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The 1901 Jewish Encyclopedia
Poetical name for Israel, occurring four times in the Bible (Deuteronomy 32:15, 33:5,26; Isaiah 44:2; in the last-cited place the A. V. has "Jesurun"). All the commentators agree in applying this term to Israel. The Peshiá¹ta and the Targumim render it by "Israel"; only the Targum Yerushalmi has in the first instance "Jeshurun." The Septuagint invariably renders the word by á¼ Î³Î±Ïá½µÎ¼ÎµÎ½Î¿Ï, and Jerome once by "dilectus," probably taking as a diminutive of endearment. But in three other places Jerome renders it by "rectissimus," in which he seems to have followed the opinion of Aquila, Symmachus, and Theodotion (comp. Jerome on Isaiah 44:2). Thus they derive this word from = "to be upright"; and the same etymology is given by á¸²imá¸¥i and Ibn Ezra. Obadiah Sforno derives it from = "to behold," meaning a clear-sighted people.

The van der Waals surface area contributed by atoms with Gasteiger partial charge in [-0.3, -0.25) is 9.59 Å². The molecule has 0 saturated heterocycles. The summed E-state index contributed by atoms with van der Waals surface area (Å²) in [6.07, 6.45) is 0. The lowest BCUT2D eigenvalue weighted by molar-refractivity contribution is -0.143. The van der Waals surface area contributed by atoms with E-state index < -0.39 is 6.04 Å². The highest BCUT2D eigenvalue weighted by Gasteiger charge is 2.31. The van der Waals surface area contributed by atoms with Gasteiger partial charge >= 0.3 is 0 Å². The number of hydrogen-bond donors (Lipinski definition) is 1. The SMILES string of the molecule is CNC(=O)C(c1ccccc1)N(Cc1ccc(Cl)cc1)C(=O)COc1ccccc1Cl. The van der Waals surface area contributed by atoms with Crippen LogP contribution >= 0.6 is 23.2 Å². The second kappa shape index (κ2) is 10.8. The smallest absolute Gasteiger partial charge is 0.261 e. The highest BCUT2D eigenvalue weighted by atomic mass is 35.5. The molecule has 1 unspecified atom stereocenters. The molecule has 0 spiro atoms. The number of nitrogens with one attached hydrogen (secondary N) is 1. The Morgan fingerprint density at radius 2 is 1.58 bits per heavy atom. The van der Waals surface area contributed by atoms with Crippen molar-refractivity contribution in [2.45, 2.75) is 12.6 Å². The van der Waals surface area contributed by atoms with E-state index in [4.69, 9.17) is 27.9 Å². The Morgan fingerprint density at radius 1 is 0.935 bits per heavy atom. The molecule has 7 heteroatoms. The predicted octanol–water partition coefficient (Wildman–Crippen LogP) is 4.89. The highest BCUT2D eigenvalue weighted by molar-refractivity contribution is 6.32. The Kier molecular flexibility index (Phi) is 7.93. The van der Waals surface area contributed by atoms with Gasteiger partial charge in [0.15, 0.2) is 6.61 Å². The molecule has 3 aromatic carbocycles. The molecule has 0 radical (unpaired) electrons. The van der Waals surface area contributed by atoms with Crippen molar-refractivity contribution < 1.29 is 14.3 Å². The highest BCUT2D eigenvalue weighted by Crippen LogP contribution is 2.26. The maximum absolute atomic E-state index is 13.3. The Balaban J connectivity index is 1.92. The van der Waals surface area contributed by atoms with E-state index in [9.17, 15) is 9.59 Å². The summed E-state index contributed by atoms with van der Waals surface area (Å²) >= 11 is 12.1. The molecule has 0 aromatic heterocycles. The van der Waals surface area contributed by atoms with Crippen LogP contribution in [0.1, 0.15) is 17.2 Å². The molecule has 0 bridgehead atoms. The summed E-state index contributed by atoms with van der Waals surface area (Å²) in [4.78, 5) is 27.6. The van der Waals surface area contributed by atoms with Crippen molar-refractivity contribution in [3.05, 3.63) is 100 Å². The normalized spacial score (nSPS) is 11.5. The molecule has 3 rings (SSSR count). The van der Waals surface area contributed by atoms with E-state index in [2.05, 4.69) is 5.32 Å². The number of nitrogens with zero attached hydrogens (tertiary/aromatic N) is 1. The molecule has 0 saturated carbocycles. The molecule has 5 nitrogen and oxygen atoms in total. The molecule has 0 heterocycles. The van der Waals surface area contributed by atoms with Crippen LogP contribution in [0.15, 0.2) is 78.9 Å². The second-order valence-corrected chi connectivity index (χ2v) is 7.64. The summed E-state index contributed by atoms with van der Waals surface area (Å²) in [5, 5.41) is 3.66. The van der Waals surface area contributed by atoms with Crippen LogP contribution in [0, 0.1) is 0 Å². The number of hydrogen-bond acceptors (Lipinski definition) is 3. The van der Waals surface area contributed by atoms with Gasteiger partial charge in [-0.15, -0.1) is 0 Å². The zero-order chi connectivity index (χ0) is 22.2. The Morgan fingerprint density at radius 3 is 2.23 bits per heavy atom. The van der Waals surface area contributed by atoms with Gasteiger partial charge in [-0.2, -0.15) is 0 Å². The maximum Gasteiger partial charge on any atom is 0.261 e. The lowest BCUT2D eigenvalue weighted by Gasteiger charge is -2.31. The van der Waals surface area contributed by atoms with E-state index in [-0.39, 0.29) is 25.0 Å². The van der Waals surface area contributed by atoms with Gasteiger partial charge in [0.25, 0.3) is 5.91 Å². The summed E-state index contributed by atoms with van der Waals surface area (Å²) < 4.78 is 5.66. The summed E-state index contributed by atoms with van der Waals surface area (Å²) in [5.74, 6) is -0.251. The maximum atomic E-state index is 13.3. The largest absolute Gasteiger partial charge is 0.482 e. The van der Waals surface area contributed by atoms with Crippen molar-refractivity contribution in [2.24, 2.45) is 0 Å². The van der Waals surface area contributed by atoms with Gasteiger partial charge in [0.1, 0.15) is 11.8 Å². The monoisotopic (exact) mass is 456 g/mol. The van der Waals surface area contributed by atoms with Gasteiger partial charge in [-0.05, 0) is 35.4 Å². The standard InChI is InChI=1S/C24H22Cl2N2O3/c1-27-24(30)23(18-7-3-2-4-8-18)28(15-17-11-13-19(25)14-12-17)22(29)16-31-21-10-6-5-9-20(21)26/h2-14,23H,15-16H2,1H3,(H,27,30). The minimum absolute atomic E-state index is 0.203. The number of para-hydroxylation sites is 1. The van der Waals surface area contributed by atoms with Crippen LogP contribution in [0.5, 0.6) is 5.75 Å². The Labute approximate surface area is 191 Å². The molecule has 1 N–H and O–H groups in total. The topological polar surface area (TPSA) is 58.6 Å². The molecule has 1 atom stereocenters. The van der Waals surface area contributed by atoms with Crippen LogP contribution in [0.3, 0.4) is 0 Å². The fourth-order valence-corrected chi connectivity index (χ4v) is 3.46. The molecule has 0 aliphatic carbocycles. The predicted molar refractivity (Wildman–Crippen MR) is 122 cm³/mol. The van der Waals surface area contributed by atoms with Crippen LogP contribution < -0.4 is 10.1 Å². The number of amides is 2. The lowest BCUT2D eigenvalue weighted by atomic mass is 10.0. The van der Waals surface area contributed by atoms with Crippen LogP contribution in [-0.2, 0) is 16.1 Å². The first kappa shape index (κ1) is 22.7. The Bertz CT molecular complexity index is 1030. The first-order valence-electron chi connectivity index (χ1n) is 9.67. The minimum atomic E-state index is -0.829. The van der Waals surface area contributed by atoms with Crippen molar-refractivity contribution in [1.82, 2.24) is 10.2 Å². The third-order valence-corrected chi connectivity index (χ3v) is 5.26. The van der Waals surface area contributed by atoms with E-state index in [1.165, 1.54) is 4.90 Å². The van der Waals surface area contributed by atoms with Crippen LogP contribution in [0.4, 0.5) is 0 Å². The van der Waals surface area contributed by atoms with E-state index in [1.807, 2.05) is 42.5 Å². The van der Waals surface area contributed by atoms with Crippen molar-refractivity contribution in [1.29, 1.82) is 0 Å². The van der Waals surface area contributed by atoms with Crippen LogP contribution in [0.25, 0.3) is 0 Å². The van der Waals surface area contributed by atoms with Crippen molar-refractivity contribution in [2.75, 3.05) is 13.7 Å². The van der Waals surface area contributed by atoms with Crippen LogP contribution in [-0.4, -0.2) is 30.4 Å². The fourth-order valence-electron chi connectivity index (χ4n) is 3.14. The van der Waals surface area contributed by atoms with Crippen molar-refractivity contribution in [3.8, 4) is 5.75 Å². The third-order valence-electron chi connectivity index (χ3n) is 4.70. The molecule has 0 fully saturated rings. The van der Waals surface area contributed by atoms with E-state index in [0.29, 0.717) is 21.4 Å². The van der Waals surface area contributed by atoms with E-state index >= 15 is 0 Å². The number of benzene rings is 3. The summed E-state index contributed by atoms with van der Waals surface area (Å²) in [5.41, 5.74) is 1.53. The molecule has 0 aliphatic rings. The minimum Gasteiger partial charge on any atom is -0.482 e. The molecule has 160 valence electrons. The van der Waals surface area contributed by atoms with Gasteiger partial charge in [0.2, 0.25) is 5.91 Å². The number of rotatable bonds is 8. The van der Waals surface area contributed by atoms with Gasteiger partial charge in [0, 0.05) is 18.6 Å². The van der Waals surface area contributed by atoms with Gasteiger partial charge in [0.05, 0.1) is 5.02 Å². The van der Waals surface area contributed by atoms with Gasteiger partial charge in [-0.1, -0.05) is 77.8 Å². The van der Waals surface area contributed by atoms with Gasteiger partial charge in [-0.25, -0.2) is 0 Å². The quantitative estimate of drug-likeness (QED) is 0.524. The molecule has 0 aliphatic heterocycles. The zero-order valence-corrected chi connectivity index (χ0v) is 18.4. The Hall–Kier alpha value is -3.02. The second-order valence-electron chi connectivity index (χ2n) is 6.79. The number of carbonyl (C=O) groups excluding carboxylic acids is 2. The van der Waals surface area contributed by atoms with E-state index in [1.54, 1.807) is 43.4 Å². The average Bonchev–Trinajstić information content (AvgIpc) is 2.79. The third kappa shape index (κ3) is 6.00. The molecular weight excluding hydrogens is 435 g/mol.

Some modern scholars accept the etymology from , the word being formed similarly to "Zebulun," from "zabal" (see W. StÃ¤rk, "Studien zur Religions- und Sprachgeschichte des Alt. Test." part , p. 74, Berlin, 1899; see also Duhm, "Das Buch Jesaiah," p. 304, GÃ¶ttingen, 1892; Hummelauer, "Deuteronomium," 1901, p. 522; W. Bacher, "Jeschurun," in Stade's "Zeitschrift," 5:161 et seq.).
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Singer, Isidore, Ph.D, Projector and Managing Editor. Entry for 'Jeshurun'. 1901 The Jewish Encyclopedia. https://www.studylight.org/encyclopedias/eng/tje/j/jeshurun.html. 1901.
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